No Tea Party – Frank McNally on Irish involvement in the Boston Massacre, a forerunner to US independence

   Five unarmed civilians died and several more were injured in an incident that a future US president called the ‘foundation of independence’

Five unarmed civilians died and several more were injured in an incident that a future US president called the ‘foundation of independence’

 

Two hundred and fifty years ago today, there occurred in Boston an incident that a future US president called the “foundation of independence”. It was a massacre perpetrated by British troops who had come under attack from protesters. Five unarmed civilians died and several more were injured.

If it didn’t happen on the Ides of March exactly, the event’s aftermath had echoes of ancient Rome. When delivering an oration on its fifth anniversary in 1775, the American patriot Joseph Warren is said to have worn a toga. He himself died three months later in the Battle of Bunker Hill.

But there were also at least two notable Irish contributions to the event, both influential in their very different ways. The first was by Patrick Carr, one of the unfortunates who died. He was a 30-year-old Catholic emigrant from Ireland, who worked in Boston’s leather industry and, hearing the disturbance on the night in question, had gone to investigate. Shot in the stomach, he was doomed to die. But unlike the other victims, he survived for several days, long enough to make a piece of legal history. 

At the trials of the soldiers, his doctor testified that Carr had exonerated the killers on the grounds that they had been severely provoked and were themselves in danger. In similarly generous spirit, he died forgiving the man who had shot him.

Such evidence would usually be disqualified, since Carr had not given it under oath. But in the first American use of the “dying declaration” exception, his reported words were shared with the jury, which was invited to decide “whether a man just stepping into eternity is not to be believed, especially in favour of a set of men by whom he had lost his life”.

Carr was buried on St Patrick’s Day 1770, in the same plot as the others at the historic Granary Burial Ground, now a stop on the Boston Freedom Trail.

Among several ironies of his death was that he had contrasted the troops’ behaviour favourably with what their colleagues did in Ireland. Soldiers would never have been so restrained at home, he suggested, a backhanded compliment that was nevertheless useful to the defence.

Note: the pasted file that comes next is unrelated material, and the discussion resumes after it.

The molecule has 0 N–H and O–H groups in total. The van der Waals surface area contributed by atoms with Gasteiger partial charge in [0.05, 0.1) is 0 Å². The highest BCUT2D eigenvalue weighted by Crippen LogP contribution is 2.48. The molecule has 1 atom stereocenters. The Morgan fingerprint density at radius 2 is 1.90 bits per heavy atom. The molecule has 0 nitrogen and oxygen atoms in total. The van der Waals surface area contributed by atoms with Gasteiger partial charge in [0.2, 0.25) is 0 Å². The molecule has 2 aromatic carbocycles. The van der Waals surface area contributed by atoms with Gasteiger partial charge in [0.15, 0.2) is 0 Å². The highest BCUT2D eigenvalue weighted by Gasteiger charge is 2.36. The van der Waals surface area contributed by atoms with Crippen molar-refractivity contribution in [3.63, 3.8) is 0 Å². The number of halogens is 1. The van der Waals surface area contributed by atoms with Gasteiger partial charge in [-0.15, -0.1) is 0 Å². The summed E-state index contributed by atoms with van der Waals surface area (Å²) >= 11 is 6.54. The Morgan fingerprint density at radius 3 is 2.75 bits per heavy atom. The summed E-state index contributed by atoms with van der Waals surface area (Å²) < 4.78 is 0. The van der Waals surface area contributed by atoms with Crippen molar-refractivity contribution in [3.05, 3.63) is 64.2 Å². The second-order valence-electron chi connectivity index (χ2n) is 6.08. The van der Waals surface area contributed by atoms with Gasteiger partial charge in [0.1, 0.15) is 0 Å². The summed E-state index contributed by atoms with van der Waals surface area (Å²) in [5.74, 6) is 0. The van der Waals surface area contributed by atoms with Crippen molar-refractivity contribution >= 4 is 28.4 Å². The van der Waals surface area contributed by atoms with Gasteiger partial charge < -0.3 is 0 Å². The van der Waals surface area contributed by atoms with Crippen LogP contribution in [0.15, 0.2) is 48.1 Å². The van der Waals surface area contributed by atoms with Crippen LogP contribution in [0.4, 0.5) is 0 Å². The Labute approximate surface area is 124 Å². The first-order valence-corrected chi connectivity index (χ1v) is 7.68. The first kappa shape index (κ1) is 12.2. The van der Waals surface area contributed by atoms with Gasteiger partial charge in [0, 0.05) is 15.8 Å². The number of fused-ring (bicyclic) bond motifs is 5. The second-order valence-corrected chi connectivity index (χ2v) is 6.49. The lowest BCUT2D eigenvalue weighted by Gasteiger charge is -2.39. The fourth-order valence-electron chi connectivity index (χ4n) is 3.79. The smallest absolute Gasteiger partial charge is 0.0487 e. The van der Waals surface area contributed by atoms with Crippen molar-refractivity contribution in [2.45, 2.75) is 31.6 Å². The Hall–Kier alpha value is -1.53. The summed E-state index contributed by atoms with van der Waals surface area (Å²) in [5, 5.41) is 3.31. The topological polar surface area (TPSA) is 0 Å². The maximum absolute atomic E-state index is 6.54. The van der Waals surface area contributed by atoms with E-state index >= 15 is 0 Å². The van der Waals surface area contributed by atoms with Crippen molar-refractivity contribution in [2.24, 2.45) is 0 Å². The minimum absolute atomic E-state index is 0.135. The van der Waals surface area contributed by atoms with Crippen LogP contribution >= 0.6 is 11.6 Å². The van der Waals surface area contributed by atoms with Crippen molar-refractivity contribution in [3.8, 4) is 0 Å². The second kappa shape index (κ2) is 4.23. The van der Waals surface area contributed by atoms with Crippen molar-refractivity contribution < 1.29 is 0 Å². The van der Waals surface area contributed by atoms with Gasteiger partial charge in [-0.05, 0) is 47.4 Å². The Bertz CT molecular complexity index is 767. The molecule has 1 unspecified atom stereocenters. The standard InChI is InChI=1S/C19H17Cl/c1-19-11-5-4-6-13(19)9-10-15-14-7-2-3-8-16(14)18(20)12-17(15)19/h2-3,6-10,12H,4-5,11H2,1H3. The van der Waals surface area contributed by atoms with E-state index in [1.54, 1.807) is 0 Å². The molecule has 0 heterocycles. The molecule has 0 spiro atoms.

Another irony was the soldiers’ chief lawyer: John Adams, the future president who would see in the massacre the foundations of independence. He had referred contemptuously to those attacking the troops as “a motley rabble of saucy boys, negroes and molattoes, Irish teagues and outlandish jacktars”.

But in the short term, he was grateful for at least one Irish teague. Other future revolutionaries where less welcoming. Carr’s evidence was denounced by Samuel Adams, cousin of the lawyer and another founding father.

The second Irishman to play a part in the events, non-fatal in his case, was Charles Lucas.   He by contrast was a Protestant and well-to-do, with a home in Dublin’s Henry Street and an apothecary shop nearby. But he was also a political radical, who had had to flee Ireland in 1749 for his criticisms of government before returning in 1761 to become an MP.

Ten years later, he was famous enough in America to be hailed at a Boston town hall meeting of March 1771 as “that celebrated patriot, Dr Lucas of Ireland”. By then, he had been recruited to the propaganda war that followed the massacre, a conflict fought through pamphlets and letters. A letter from him was read at the town meeting and published on both sides of the Atlantic.

In its own way, it backed up Carr’s assertion that the behaviour of the army was worse in Ireland. “. . . Subjects have, almost everywhere, been murdered by the Soldiery, and that with Impunity,” wrote Lucas. “And we hardly ever see a military Man punished . . . ”

As he tacitly admits elsewhere, Protestant insecurity about the majority population had been complicit in Ireland’s military misrule. For perhaps similar reasons, he remained officially loyal to the crown.  

But his condemnation of a “base, perfidious, vindictive” government, guilty of “Rapine and Murder”, set the tone of Irish republicanism for 150 years to come. In the meantime, his letter to Boston can be read as a justification for revolution.

Lucas died soon after and is buried in another history cemetery, St Michan’s. He is a somewhat forgotten figure today.

I know of his letter only because Sean J Murphy of the Centre for Irish Genealogical and Historical Studies in Bray has just republished it for the milestone, with a commentary, and sent me a copy. 

Meanwhile, back in Boston, the 250th anniversary of the massacre is also being marked – a little late – this coming Saturday, with a day of re-enactments.

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